Important Steps to Take in Planning for Divorce
If you are considering a divorce, you should know that there are many steps you can take — even before you tell your spouse — that will help protect your rights and make the divorce process easier for you. This is a general list to help you get started.
- Take inventory of your assets and debts — Make a list or spreadsheet of every financial account (bank accounts, retirement assets, investment accounts), asset (real estate, cars, valuable art and/or jewelry) and debt (credit cards, mortgages, home equity accounts, personal and automobile loans). Make a note of whether each item is in your name, your spouse’s name or joint ownership.
- Gather your financial documents — Once you have your list of assets and debts, you should make sure you have the related documents. For financial accounts, that means at least 12 months of statements. For real property and vehicles, it means the closing documents (for proof of purchase price paid), the deed or title to each asset (for proof of ownership) and proof of insurance policies.
- Secure copies of your tax records — These include copies of the tax returns that you have filed as a couple for the past seven years. Tax returns are very important in the court’s determination of your income as a couple and can help identify investments that your spouse may fail to disclose to you during the divorce proceeding.
- Protect your electronic and documentary records — Change the passwords on all your accounts and devices to ensure your privacy and continued access. At the same time, it may be wise to confide in a trusted friend or family member and ask them to hold onto documentary records for you during the divorce.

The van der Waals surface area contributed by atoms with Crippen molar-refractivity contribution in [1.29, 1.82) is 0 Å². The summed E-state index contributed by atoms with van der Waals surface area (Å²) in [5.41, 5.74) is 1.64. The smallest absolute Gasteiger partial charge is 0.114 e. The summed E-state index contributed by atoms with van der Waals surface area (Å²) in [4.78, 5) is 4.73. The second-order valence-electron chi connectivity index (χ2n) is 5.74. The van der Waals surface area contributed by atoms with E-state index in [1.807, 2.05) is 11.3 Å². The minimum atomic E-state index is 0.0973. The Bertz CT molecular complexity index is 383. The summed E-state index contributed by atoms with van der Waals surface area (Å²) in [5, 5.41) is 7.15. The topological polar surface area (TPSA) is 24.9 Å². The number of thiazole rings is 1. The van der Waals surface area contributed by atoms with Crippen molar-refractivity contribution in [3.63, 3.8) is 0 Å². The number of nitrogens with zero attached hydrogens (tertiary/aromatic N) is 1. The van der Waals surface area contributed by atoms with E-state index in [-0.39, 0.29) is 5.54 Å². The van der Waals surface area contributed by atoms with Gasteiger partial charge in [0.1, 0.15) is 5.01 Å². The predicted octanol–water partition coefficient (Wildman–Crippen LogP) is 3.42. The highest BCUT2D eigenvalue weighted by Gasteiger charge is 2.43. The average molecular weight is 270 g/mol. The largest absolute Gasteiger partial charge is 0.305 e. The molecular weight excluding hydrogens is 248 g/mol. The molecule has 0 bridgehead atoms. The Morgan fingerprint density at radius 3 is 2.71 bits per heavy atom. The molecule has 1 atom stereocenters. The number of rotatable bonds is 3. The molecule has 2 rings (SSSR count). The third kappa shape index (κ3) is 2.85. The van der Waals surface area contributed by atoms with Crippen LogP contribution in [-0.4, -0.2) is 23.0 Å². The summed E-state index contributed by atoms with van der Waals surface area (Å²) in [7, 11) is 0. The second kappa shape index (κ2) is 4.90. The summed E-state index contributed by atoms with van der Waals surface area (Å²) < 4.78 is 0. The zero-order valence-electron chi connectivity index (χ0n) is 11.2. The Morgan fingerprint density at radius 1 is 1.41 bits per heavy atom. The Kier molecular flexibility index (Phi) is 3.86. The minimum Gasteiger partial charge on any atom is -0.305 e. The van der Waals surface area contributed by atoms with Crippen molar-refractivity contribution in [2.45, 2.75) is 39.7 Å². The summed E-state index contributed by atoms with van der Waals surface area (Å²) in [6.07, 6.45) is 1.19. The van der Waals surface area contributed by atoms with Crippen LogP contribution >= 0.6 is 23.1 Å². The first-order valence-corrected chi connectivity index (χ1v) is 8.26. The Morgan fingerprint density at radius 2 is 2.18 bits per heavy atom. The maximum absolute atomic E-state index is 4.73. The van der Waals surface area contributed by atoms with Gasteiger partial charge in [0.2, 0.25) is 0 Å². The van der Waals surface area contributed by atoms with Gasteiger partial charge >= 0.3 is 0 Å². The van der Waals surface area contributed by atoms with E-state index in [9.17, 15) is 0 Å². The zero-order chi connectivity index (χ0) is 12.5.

- Plan for separation — If you still live with your spouse, you may need to plan on moving from the marital home or asking your spouse to move out. The situation is more complicated if you are raising children together. It can help if you prepare a proposed custody schedule and two-home budget before talking to your spouse.
- Control expenditures — You should continue to use marital funds for legitimate family needs (including your own) but avoid making unusually large expenditures or acquiring new personal debt. A divorce court can examine spending prior to the filing of a complaint to determine your standard of living for purposes of alimony and property division.
- Consult with an attorney — When you are ready to move forward with the divorce, contact an experienced Georgia family law attorney who will be able to look at your unique situation and give you individualized advice.
Whether your spouse agrees to the divorce or not, ending a marriage can be difficult for the entire family. The Law Office of S. Mark Mitchell, LLC in Newnan, Georgia has wide experience protecting spouses’ rights in divorce cases. Please call me at 470-344-8550 or contact me online to schedule a free consultation.